Resources and tips for women entrepreneurs

Women-owned businesses have grown from four million to 11 million across the U.S over the past 30 years, and now account for 39 percent of all companies.1

If you’re preparing to join this growing community of business owners, the following are resources you may be able to leverage to give your new business an edge.

Seek funding options

In the planning stage of a business, funding should come first. “I think your top priority is securing your funding and shoring up your finances before you launch,” says Susie Roh, senior vice president, market leader, for U.S. Bank Private Wealth Management. “You really need to know that you have those pieces squared away, so you can focus on your product or your service and your new business adventure.”

Develop a support system of advisors, mentors and other women business owners who can help play a role in how your run your business.

When it comes to finding those funding opportunities there are several paths you could follow, including:

  • Women business owner groups: There are various organizations dedicated to helping women business owners, such as:
  • Angel investors: In a study from SCORE, an organization that provides mentorship for entrepreneurs, only 11 percent of women entrepreneurs used equity raised from investors to fund their business2. “Angel investors can provide industry knowledge and may have insights to help your business,” Roh says. “However, it’s important to remember that angel investors may seek to own a piece of your business as part of their investment.”
  • Accelerator funds: These funds may be particularly beneficial because they can provide funding, mentorship, access to industry connections and educational opportunities to give your business a running start. Accelerator funds are selective and have an application process, so it’s important to do your research and choose one that will work best for your business. Once you’ve chosen the right fit, you’ll need to demonstrate that your business is worth the investment. Present a strong business plan, emphasize the potential and knowledge of your team and be ready to defend your idea.
  • Industry-specific grants: Finding grants targeted toward businesses in your chosen industry is another option. Research any associations or other organizations that support your industry, as some may have grant programs. State and local governments might also offer grants to new small businesses. In addition, the U.S. Small Business Administration has a number of grants with varying criteria that your business might meet, including some grants specifically for women-owned businesses.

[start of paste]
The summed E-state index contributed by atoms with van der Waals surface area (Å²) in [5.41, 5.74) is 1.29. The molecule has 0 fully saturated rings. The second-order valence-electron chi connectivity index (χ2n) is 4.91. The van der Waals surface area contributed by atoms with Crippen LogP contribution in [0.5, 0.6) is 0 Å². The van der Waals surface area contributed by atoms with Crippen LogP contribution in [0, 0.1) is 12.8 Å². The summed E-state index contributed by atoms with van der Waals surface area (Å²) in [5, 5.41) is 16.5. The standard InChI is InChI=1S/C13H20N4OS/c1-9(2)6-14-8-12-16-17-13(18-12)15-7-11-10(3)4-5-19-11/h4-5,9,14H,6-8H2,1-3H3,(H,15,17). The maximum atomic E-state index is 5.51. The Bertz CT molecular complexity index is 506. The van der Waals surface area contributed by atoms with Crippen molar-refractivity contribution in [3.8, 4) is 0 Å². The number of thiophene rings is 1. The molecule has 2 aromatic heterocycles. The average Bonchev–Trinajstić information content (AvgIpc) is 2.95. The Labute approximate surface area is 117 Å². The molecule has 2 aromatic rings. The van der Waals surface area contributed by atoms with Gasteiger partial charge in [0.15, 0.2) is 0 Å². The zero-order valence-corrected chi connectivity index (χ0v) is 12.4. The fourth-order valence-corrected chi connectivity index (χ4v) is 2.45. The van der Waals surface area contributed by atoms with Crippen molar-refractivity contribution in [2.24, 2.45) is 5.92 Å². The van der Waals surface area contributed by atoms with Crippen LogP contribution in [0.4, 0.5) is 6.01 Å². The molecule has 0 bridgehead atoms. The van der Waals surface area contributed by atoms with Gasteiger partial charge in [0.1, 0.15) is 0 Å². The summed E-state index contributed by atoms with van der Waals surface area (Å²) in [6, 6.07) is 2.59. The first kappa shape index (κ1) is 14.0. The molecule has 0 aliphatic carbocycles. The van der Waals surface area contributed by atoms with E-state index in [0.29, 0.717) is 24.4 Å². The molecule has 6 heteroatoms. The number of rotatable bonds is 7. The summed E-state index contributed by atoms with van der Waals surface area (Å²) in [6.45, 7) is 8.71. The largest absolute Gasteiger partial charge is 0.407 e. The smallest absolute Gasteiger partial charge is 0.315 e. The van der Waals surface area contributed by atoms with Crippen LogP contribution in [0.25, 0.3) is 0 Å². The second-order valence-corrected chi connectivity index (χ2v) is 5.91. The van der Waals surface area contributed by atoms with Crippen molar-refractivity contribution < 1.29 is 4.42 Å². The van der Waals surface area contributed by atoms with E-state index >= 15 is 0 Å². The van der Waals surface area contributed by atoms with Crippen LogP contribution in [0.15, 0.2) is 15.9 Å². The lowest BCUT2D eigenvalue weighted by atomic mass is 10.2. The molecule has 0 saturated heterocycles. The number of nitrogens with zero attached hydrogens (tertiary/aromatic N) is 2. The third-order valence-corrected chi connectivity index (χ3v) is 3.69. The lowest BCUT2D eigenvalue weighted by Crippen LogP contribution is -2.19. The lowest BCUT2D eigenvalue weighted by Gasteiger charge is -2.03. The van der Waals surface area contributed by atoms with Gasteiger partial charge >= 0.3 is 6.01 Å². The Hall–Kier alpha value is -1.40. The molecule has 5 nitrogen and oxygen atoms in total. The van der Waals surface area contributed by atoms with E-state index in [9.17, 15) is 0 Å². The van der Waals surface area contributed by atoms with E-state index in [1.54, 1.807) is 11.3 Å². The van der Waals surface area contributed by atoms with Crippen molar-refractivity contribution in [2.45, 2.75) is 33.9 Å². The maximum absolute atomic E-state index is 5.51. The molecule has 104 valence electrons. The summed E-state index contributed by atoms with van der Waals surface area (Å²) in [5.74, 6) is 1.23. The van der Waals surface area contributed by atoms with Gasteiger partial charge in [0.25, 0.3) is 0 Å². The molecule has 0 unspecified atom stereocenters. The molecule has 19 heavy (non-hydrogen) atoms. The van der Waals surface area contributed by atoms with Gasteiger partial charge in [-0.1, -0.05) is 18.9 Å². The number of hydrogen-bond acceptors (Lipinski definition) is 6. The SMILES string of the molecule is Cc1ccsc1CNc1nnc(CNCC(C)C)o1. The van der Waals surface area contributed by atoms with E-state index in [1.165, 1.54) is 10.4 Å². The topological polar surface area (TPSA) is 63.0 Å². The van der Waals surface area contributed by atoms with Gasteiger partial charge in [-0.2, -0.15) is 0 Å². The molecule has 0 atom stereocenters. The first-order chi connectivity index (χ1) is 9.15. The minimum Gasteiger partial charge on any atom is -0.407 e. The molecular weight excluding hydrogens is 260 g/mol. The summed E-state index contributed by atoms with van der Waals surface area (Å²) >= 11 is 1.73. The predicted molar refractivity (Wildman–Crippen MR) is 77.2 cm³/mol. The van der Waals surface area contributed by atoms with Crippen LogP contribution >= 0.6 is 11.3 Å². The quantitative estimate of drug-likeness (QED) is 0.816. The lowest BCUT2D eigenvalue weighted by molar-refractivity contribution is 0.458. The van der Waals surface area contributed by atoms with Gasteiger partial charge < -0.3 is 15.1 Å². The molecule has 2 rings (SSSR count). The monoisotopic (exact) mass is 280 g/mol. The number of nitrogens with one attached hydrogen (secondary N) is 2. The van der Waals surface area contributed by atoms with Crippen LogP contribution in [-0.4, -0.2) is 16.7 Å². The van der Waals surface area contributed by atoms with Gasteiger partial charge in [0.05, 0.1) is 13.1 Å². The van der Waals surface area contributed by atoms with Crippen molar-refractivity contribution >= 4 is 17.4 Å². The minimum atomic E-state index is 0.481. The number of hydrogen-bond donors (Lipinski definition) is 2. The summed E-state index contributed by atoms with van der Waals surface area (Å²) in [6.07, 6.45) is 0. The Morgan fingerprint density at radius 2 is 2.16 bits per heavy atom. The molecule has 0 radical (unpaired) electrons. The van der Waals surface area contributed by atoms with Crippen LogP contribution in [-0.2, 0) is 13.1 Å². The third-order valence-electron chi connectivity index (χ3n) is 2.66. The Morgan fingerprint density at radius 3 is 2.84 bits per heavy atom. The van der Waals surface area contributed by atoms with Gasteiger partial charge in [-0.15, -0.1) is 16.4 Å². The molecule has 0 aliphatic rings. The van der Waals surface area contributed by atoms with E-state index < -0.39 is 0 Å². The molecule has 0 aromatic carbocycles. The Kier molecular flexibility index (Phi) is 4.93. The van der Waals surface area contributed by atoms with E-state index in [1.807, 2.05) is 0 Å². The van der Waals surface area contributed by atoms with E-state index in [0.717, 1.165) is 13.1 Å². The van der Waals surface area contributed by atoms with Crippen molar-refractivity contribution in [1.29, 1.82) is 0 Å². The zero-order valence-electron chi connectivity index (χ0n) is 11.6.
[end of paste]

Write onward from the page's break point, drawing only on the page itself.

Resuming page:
• Traditional lending options: These include loans or lines of credit from a financial institution. However, the availability of those options may depend on which stage you are at in the business lifecycle.
  • Friends and family: Roh says this is a path some beginning entrepreneurs tend to default to when seeking funding. While trying this path may be helpful, she advises pursuing this as a last resort and to establish clear parameters when borrowing from loved ones.

Since finding the right funding resources is key in starting – and supporting – your business, it may be helpful to seek advice to find the right options for you.

Consult professional resources

A team of trusted advisors is valuable at every point in the business lifecycle. Whether you’re just starting your business and need help creating a plan, or your business is growing and you need help meeting demand, the right advisors can help you.

Use consultations with professionals as an opportunity to protect not only your business but yourself as well. “When it comes to finances many new entrepreneurs make the mistake of thinking they need to choose between having their personal finances survive and stay on track or keeping their business afloat. And many choose the business over the personal,” Roh says. But this isn’t necessary. She recommends using professional advice to help find a balance between your finances, including a legal advisor and a CPA to advise on the business financials.

Grow your network

Develop a support system of advisors, mentors and other women business owners who can help play a role in how you run your business.

Successful women entrepreneurs with different professional backgrounds may be able to offer guidance on business ownership, regardless of their industry, and the challenges that come with it. Roh recommends attending networking events such as Startup Week and working with your bank to find resources.

Roh also recommends looking at organizations that provide sponsorship for women entrepreneurs. When searching for sponsorships it’s important to distinguish between a mentor and a sponsor. Although both are valuable, they serve different purposes:

  • A sponsor provides financial funding and influence in exchange for something from you. Look for sponsors who can make further connections for you, such as introducing you to new clients or investors. Identify what you can offer so you can communicate it to potential sponsors.
  • A mentor is someone who guides you and provides advice based on their personal experiences dealing with similar situations. Seeking out mentors is equally important as obtaining the financial backing of a sponsor. In fact, entrepreneurs with a mentor are five times more likely to actually launch their business than those without, and 80 percent of businesses with a mentor last past the first year compared to 75 percent of those without2.

Find out how U.S. Bank is personalizing women’s experiences

Tackling the Gender Gap: What Women Entrepreneurs Need to Thrive. U.S. Senate Committee on Small Business & Entrepreneurship. 2017.
2  The Megaphone of Main Street: Women’s Entrepreneurship. Score. Spring 2018.